Our work influenced microfinance institutions in a number of countries, leading to lending-policy change. For example, in Ghana, one institution changed as follows:

    “from your findings… we have now made a policy change …especially, mechanisms have been put in place to involve husband and wife in the KYC [‘know your customer’ is a banking term] process…It has enabled a better understanding in reducing the number of delinquent loans” (S06).

    This was significant as they changed their approach to engage with the household, rather than the female only. This led to enhanced lending to women entrepreneurs, and was particularly important given the cultural context at play. Research had shown that lending to women, without the inclusion of the wider household, can destabilise family dynamics.

    Acknowledging a similar need in Pakistan, BCU academics used research to co-design a programme of ‘train the educator’ workshops to support SMEs in Pakistan. Educators in this context are now better equipped to instruct learners and SMEs in how to gain access to finance, and ensure sustainability of businesses and growth opportunities. This activity has so far resulted in the training of 87 SMEs leaders, 47% of whom reported increased turnover, with an estimated 236 jobs created as a result (S07).

    d. Practice and financial literacy in the UK

    Our research enabled Aston Reinvestment Trust Business Loans (ART) “to reposition our business in the light of the new Government start up loan programme… We have revised and better prepared our literature and website” (S08). This has assisted in informing potential applicants as to ‘what information is important’, helping guide entrepreneurs to provide key information then enables ART to more effectively evaluate business proposals. Its Chief Executive stated:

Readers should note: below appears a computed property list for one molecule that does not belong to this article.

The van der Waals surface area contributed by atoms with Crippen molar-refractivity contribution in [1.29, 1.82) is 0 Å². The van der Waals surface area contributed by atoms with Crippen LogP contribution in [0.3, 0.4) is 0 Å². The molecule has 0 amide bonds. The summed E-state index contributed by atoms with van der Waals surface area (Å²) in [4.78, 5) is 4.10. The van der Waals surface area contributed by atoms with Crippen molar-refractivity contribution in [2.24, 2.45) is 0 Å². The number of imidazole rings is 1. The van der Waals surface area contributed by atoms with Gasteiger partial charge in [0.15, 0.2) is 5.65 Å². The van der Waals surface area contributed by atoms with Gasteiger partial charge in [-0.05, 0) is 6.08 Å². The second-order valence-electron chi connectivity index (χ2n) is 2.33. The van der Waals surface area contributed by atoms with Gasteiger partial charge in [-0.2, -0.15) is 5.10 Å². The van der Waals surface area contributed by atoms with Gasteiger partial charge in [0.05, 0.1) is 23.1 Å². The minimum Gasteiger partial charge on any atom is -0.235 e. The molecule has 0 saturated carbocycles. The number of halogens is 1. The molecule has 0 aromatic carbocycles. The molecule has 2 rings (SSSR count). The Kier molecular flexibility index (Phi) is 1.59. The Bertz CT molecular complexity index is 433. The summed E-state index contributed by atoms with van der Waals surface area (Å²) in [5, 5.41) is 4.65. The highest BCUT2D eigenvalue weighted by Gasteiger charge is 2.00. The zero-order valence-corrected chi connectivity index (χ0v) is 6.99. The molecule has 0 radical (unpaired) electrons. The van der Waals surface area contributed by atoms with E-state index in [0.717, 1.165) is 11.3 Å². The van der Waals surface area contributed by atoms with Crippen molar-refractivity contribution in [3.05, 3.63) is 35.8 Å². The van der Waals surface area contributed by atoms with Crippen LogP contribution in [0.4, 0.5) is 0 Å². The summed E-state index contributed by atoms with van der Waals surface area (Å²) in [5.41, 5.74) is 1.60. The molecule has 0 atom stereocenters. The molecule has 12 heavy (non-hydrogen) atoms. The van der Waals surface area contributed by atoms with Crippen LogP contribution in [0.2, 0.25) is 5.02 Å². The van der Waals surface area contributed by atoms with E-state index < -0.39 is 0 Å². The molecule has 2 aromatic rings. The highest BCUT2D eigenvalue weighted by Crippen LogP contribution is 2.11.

“research carried out by academics at BCU, with ART, has informed policy and practice, specifically in relation to better preparing potential entrepreneurs at start-up and expansion stages” (S08).

    e. Providing a framework for social mobility through entrepreneurship education

    Working in collaboration with a UK national Housing association, our research led to a new (more nuanced) understanding and approach to supporting tenants when developing their entrepreneurship training needs. In addition, it led to a greater awareness of the role of the housing association within the entrepreneurial ecosystem, supporting entrepreneurship in some of the most deprived wards of Birmingham:

    “This better understanding helped inform our wider recognition of local enterprise needs and challenges facing our communities. As a result we have developed a more sensitive and tailored approach to community grant management and procurement within the New Initiatives Team, this has been particularly evident in relation to our delivery of the Hall Green Neighbourhood Network Scheme and Hall Green Families and Early Help” (S09).

    f. Inclusion of our best practice in leading EU guide for Entrepreneurship

    BCU’s work is showcased as a case study in the leading EU Framework for EE: EntreComp. Specifically, the case study advocated the experiential learning approach developed through BCU’s research and applied teaching guidance (S10). EntreComp has been widely adopted, globally, by entrepreneurship educators. In the UK, EntreComp is recommended by leading policy makers, and HE EE support networks, including Entrepreneurship Educators UK, and the National Centre for Entrepreneurship Education.

    Overall, the accumulated reach and significance of these diverse impacts, which are both qualitative and quantitative, is profound, influencing educators and businesses globally. They reflect the practice-focus of the institution, and its commitment to shape educational and societal outcomes beyond the BCU Business School.
    Impact date20112019
    Category of impactPublic Policy or Services impacts, Economic impacts